As a bonus, you can also read this one:
    “Time magazine’s Scott Haig proves that patients need to be Googlers”
    Interesting. In a way I agree a little with Dr. Scott Haig. There is a patient being a part of the treatment team, and then there is the patient who is a detriment to him/her self and the entire therapeutic process.
    I have a mechanic for my 15-year-old Porsche whom I trust implicitly. He keeps my car running – he makes house calls – he never does anything unnecessarily. He’s a great guy. His only problem is that he wants to tell me in excruciating detail everything he has found in need of repair and why it’s important to get it repaired now (or why we can simply wait and watch) and, worst of all, how every single component that needs repairing works by itself and as a part of the whole car. I sometimes want to scream I DON’T CARE HOW IT WORKS. JUST FIX IT AND LET ME LEAVE.
    I’m sure there are many patients who feel the same about a doctor they trust; they simply want to be told what to do, what to take and be about there business. But first they’ve got to trust the doctor. It takes a while for patients to develop this level of trust, and it helps if in the early days the doc does a good job of explaining things.
    There are many, many diagnostic skills that doctors have developed over their years in practice and their long years in school, and they use these skills from the moment they walk into the room with a patient. When I was in active practice taking care of all comers I could in at least 80% of the cases come up with the correct diagnosis within 30 seconds after walking into the room with a patient I had never seen. Most doctors can do the same thing. All it takes is a lot of training and a lot of experience. After the first 30 seconds the rest of the 15 or so minute visit was spent confirming what I had diagnosed in the first 30 seconds.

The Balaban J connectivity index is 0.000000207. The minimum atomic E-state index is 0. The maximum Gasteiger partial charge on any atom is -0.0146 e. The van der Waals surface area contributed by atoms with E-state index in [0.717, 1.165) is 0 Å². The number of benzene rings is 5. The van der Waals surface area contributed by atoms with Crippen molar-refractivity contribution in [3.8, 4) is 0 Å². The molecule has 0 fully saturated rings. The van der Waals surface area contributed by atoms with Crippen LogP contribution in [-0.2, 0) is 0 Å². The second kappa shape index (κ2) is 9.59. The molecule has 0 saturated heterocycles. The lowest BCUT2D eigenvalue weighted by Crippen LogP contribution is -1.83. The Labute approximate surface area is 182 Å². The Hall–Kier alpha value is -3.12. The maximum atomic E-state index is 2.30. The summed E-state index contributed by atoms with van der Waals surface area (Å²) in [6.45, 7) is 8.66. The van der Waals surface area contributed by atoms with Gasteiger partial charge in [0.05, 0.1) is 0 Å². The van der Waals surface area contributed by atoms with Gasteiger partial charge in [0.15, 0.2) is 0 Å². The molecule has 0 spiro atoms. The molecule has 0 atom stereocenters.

If I would have had to explain everything that went through my mind to arrive at that diagnosis, the visit would have taken an hour. Now, if I were to put a patient on a drug that had the potential for bad side effects, I spent a lot of time going over the risk reward and the other options. But for routine stuff, I was as efficient as most doctors who get complained about for being too quick to get and out of the exam room.
    I guess what I’m trying to say is that as a patient you need to pick your battles. In other words, if you go in for a sore throat or a sinus infection don’t have a laundry list of questions or your doctor will think you’re a pain. If you go in for something serious, that’s the time to ask your questions.

  24. First, I love my doctor. He always listens to me, and patiently answers the entire list of questions I inevitably write down before my visit. Unfortunately, he has a busy practice, and the appointments are never more than 15 or 20 minutes. Still, I’m young (52 is SO young!) and healthy, so maybe I don’t need more time with him.
    My complaint has to do with physicians taking care of the elderly and disabled. I have a sister in Michigan who was born hydrocephalic (mentally and physically challenged). She mainstreamed her schooling and graduated, and then worked for the state as a mail clerk for about 20 years before everything caught up with her and she began falling and failing mentally.